The Mahavamsa states that when Bindusara fell sick, Ashoka returned to Pataliputra from Ujjain, and gained control of the capital. After his father's death, Ashoka had his eldest brother killed, and ascended the throne. [70] The text also states that Ashoka killed ninety-nine of his half-brothers, including Sumana. [66] The Dipavamsa states that he killed a hundred of his brothers, and was crowned four years later. [74] The Vamsatthapakasini adds that an Ajivika ascetic had predicted this massacre based on the interpretation of a dream of Ashoka's mother. [77] According to these accounts, only Ashoka's uterine brother Tissa was spared. [78] Other sources name the surviving brother Vitashoka, Vigatashoka, Sudatta (So-ta-to in A-yi-uang-chuan), or Sugatra (Siu-ka-tu-lu in Fen-pie-kung-te-hun). [78]

The figures such as 99 and 100 are exaggerated, and seem to be a way of stating that Ashoka killed several of his brothers. [74] Taranatha states that Ashoka, who was an illegitimate son of his predecessor, killed six legitimate princes to ascend the throne. [47] It is possible that Ashoka was not the rightful heir to the throne, and killed a brother (or brothers) to acquire the throne. However, the story has obviously been exaggerated by the Buddhist sources, which attempt to portray him as an evil person before his conversion to Buddhism. Ashoka's Rock Edict No. 5 mentions officers whose duties include supervising the welfare of "the families of his brothers, sisters, and other relatives". This suggests that more than one of his brothers survived his ascension, although some scholars oppose this suggestion, arguing that the inscription talks only about the families of his brothers, not the brothers themselves. [78]

Date of ascension

According to the Sri Lankan texts Mahavamsa and the Dipavamsa, Ashoka ascended the throne 218 years after the death of Gautama Buddha, and ruled for 37 years. [79] The date of the Buddha's death is itself a matter of debate, [80] and the North Indian tradition states that Ashoka ruled a hundred years after the Buddha's death, which has led to further debates about the date. [24]

Assuming that the Sri Lankan tradition is correct, and assuming that the Buddha died in 483 BCE – a date proposed by several scholars – Ashoka must have ascended the throne in 265 BCE. [80] The Puranas state that Ashoka's father Bindusara reigned for 25 years, not 28 years as specified in the Sri Lankan tradition. [45] If this is true, Ashoka's ascension can be dated three years earlier, to 268 BCE. Alternatively, if the Sri Lankan tradition is correct, but if we assume that the Buddha died in 486 BCE (a date supported by the Cantonese Dotted Record), Ashoka's ascension can be dated to 268 BCE. [80] The Mahavamsa states that Ashoka consecrated himself as the king four years after becoming a sovereign. This interregnum can be explained assuming that he fought a war of succession with other sons of Bindusara during these four years. [81]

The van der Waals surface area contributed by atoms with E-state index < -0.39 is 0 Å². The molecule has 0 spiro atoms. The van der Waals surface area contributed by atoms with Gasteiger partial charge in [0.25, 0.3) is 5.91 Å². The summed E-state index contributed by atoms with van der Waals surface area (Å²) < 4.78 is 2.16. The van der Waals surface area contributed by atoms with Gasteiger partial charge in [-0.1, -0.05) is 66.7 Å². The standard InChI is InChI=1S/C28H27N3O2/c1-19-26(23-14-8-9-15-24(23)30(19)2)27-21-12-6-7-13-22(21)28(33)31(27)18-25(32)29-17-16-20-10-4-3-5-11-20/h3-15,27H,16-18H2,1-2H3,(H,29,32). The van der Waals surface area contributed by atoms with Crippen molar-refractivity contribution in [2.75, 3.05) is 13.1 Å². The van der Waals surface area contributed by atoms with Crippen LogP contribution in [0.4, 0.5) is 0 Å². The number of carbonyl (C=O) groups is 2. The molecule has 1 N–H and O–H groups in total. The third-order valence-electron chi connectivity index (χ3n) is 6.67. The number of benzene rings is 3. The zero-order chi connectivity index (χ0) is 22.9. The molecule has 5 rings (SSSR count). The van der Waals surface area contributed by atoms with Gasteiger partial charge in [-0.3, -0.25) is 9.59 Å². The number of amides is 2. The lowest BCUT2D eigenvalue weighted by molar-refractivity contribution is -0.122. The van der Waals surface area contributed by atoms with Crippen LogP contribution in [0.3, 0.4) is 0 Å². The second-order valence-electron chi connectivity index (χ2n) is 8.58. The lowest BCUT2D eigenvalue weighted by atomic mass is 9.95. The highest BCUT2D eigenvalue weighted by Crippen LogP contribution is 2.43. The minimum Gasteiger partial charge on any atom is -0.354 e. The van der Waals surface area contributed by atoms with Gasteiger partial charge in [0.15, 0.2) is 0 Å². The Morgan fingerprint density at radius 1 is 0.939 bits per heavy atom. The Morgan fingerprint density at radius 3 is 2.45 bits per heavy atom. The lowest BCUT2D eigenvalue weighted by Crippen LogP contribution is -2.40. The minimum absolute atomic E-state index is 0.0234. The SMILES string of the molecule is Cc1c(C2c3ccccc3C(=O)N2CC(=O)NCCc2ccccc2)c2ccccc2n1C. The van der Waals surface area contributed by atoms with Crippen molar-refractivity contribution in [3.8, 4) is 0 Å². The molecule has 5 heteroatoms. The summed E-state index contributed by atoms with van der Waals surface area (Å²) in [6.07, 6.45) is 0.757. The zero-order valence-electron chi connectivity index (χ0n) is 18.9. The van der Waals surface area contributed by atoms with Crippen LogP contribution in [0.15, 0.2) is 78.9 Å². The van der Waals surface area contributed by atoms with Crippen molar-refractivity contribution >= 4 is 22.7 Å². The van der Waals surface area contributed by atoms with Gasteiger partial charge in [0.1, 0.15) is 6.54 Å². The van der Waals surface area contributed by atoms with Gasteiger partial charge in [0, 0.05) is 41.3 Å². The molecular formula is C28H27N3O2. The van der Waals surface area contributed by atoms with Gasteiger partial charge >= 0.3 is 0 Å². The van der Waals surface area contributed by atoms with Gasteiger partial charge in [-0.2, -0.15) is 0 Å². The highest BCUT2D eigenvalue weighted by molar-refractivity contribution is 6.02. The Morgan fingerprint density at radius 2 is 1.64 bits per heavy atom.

The Ashokavadana contains a story about Ashoka's minister Yashas hiding the sun with his hand. Professor P. H. L. Eggermont theorised that this story was a reference to a partial solar eclipse that was seen in northern India on 4 May 249 BCE. [82] According to the Ashokavadana, Ashoka went on a pilgrimage to various Buddhist sites sometime after this eclipse. Ashoka's Rummindei pillar inscription states that he visited Lumbini during his 21st regnal year. Assuming this visit was a part of the pilgrimage described in the text, and assuming that Ashoka visited Lumbini around 1–2 years after the solar eclipse, the ascension date of 268–269 BCE seems more likely. [80] [42] However, this theory is not universally accepted. For example, according to John S. Strong, the event described in the Ashokavadana has nothing to do with chronology, and Eggermont's interpretation grossly ignores literary and religious context of the legend. [83]

Both Sri Lankan and north Indian traditions assert that Ashoka was a violent person before his conversion to Buddhism. [84] Taranatha also states that Ashoka was initially called "Kamashoka" because he spent many years in pleasurable pursuits (kama) he was then called "Chandashoka" ("Ashoka the fierce"), because he spent some years performing extremely wicked deeds and finally, he came to be known as Dhammashoka ("Ashoka the righteous") after his conversion to Buddhism. [85]

The Ashokavadana also calls him "Chandashoka", and describes several of his cruel acts: [86]